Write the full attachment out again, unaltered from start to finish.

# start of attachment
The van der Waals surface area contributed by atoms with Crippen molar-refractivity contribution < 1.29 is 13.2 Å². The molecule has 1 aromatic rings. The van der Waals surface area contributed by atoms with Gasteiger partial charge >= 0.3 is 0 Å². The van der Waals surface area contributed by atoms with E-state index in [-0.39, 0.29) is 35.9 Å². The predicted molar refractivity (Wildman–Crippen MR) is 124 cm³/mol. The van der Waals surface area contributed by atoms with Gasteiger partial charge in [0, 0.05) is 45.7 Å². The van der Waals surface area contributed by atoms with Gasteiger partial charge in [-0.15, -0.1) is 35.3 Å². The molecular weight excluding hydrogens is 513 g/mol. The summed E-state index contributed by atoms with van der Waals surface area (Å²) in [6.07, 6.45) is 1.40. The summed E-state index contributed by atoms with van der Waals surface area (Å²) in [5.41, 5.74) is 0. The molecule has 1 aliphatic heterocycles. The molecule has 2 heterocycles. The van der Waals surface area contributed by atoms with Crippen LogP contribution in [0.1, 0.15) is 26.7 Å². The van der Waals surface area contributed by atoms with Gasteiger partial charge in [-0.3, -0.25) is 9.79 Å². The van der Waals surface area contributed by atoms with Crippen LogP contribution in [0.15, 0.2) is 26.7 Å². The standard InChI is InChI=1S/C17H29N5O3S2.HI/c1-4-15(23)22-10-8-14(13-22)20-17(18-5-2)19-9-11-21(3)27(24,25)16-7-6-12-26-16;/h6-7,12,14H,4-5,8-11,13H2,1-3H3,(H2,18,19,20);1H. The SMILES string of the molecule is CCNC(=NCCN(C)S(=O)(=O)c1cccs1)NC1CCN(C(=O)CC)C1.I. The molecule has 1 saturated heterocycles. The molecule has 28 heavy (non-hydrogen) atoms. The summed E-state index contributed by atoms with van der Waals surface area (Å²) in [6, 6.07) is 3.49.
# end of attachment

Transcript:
The van der Waals surface area contributed by atoms with Crippen molar-refractivity contribution < 1.29 is 13.2 Å². The molecule has 1 aromatic rings. The van der Waals surface area contributed by atoms with Gasteiger partial charge >= 0.3 is 0 Å². The van der Waals surface area contributed by atoms with E-state index in [-0.39, 0.29) is 35.9 Å². The predicted molar refractivity (Wildman–Crippen MR) is 124 cm³/mol. The van der Waals surface area contributed by atoms with Gasteiger partial charge in [0, 0.05) is 45.7 Å². The van der Waals surface area contributed by atoms with Gasteiger partial charge in [-0.15, -0.1) is 35.3 Å². The molecular weight excluding hydrogens is 513 g/mol. The summed E-state index contributed by atoms with van der Waals surface area (Å²) in [6.07, 6.45) is 1.40. The summed E-state index contributed by atoms with van der Waals surface area (Å²) in [5.41, 5.74) is 0. The molecule has 1 aliphatic heterocycles. The molecule has 2 heterocycles. The van der Waals surface area contributed by atoms with Crippen LogP contribution in [0.1, 0.15) is 26.7 Å². The van der Waals surface area contributed by atoms with Gasteiger partial charge in [-0.3, -0.25) is 9.79 Å². The van der Waals surface area contributed by atoms with Crippen LogP contribution in [0.15, 0.2) is 26.7 Å². The standard InChI is InChI=1S/C17H29N5O3S2.HI/c1-4-15(23)22-10-8-14(13-22)20-17(18-5-2)19-9-11-21(3)27(24,25)16-7-6-12-26-16;/h6-7,12,14H,4-5,8-11,13H2,1-3H3,(H2,18,19,20);1H. The SMILES string of the molecule is CCNC(=NCCN(C)S(=O)(=O)c1cccs1)NC1CCN(C(=O)CC)C1.I. The molecule has 1 saturated heterocycles. The molecule has 28 heavy (non-hydrogen) atoms. The summed E-state index contributed by atoms with van der Waals surface area (Å²) in [6, 6.07) is 3.49.